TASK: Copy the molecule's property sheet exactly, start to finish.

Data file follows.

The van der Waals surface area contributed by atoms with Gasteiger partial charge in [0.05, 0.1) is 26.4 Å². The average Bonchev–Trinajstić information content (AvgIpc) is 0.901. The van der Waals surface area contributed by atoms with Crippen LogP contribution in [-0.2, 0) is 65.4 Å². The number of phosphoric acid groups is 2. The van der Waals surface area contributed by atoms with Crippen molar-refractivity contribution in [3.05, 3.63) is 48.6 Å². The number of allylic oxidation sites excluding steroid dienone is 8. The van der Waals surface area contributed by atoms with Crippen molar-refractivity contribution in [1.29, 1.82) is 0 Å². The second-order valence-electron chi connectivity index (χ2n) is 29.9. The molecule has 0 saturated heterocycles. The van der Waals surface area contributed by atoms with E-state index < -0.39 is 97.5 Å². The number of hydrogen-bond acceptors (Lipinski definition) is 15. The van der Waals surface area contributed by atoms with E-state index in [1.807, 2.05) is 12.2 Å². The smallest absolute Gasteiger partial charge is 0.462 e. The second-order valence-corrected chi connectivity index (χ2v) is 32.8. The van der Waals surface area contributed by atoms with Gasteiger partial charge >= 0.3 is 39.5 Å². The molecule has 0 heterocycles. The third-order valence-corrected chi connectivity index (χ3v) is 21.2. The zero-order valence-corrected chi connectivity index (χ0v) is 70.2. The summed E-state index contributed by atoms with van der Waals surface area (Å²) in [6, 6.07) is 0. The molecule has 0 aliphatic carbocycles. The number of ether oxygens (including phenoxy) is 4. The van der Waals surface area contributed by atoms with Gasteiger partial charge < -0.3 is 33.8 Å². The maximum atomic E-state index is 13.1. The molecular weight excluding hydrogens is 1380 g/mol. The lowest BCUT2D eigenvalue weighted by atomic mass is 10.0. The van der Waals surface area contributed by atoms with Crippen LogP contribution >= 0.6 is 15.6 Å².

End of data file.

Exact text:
The van der Waals surface area contributed by atoms with Gasteiger partial charge in [0.05, 0.1) is 26.4 Å². The average Bonchev–Trinajstić information content (AvgIpc) is 0.901. The van der Waals surface area contributed by atoms with Crippen LogP contribution in [-0.2, 0) is 65.4 Å². The number of phosphoric acid groups is 2. The van der Waals surface area contributed by atoms with Crippen molar-refractivity contribution in [3.05, 3.63) is 48.6 Å². The number of allylic oxidation sites excluding steroid dienone is 8. The van der Waals surface area contributed by atoms with Crippen molar-refractivity contribution in [1.29, 1.82) is 0 Å². The second-order valence-electron chi connectivity index (χ2n) is 29.9. The molecule has 0 saturated heterocycles. The van der Waals surface area contributed by atoms with E-state index < -0.39 is 97.5 Å². The number of hydrogen-bond acceptors (Lipinski definition) is 15. The van der Waals surface area contributed by atoms with E-state index in [1.807, 2.05) is 12.2 Å². The smallest absolute Gasteiger partial charge is 0.462 e. The second-order valence-corrected chi connectivity index (χ2v) is 32.8. The van der Waals surface area contributed by atoms with Gasteiger partial charge >= 0.3 is 39.5 Å². The molecule has 0 heterocycles. The third-order valence-corrected chi connectivity index (χ3v) is 21.2. The zero-order valence-corrected chi connectivity index (χ0v) is 70.2. The summed E-state index contributed by atoms with van der Waals surface area (Å²) in [6, 6.07) is 0. The molecule has 0 aliphatic carbocycles. The number of ether oxygens (including phenoxy) is 4. The van der Waals surface area contributed by atoms with Gasteiger partial charge < -0.3 is 33.8 Å². The maximum atomic E-state index is 13.1. The molecular weight excluding hydrogens is 1380 g/mol. The lowest BCUT2D eigenvalue weighted by atomic mass is 10.0. The van der Waals surface area contributed by atoms with Crippen LogP contribution >= 0.6 is 15.6 Å².